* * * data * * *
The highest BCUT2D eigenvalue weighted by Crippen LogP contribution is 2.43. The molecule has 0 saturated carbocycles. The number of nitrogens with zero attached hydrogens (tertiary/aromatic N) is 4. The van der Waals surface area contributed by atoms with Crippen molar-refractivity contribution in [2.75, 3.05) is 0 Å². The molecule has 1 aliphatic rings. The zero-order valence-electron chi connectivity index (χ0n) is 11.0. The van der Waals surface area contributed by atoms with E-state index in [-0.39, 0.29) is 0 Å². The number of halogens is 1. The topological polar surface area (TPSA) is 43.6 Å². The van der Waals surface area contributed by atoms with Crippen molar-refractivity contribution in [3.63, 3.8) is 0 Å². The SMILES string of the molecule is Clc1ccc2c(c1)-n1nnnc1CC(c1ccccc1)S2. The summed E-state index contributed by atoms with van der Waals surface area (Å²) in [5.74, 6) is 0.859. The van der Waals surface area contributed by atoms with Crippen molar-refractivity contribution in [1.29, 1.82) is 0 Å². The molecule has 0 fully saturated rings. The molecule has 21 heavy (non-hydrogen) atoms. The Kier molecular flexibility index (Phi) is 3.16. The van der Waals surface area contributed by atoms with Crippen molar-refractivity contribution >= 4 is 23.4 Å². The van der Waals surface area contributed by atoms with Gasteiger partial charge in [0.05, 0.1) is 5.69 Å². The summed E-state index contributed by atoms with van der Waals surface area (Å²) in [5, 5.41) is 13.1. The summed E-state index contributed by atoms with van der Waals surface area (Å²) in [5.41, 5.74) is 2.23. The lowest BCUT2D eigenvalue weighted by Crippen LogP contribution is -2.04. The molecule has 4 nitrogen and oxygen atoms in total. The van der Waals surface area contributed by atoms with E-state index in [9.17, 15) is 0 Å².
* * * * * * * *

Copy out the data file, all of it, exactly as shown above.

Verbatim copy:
The highest BCUT2D eigenvalue weighted by Crippen LogP contribution is 2.43. The molecule has 0 saturated carbocycles. The number of nitrogens with zero attached hydrogens (tertiary/aromatic N) is 4. The van der Waals surface area contributed by atoms with Crippen molar-refractivity contribution in [2.75, 3.05) is 0 Å². The molecule has 1 aliphatic rings. The zero-order valence-electron chi connectivity index (χ0n) is 11.0. The van der Waals surface area contributed by atoms with E-state index in [-0.39, 0.29) is 0 Å². The number of halogens is 1. The topological polar surface area (TPSA) is 43.6 Å². The van der Waals surface area contributed by atoms with Crippen molar-refractivity contribution in [3.63, 3.8) is 0 Å². The SMILES string of the molecule is Clc1ccc2c(c1)-n1nnnc1CC(c1ccccc1)S2. The summed E-state index contributed by atoms with van der Waals surface area (Å²) in [5.74, 6) is 0.859. The van der Waals surface area contributed by atoms with Crippen molar-refractivity contribution in [1.29, 1.82) is 0 Å². The molecule has 0 fully saturated rings. The molecule has 21 heavy (non-hydrogen) atoms. The Kier molecular flexibility index (Phi) is 3.16. The van der Waals surface area contributed by atoms with Crippen molar-refractivity contribution >= 4 is 23.4 Å². The van der Waals surface area contributed by atoms with Gasteiger partial charge in [0.05, 0.1) is 5.69 Å². The summed E-state index contributed by atoms with van der Waals surface area (Å²) in [5, 5.41) is 13.1. The summed E-state index contributed by atoms with van der Waals surface area (Å²) in [5.41, 5.74) is 2.23. The lowest BCUT2D eigenvalue weighted by Crippen LogP contribution is -2.04. The molecule has 4 nitrogen and oxygen atoms in total. The van der Waals surface area contributed by atoms with E-state index in [9.17, 15) is 0 Å².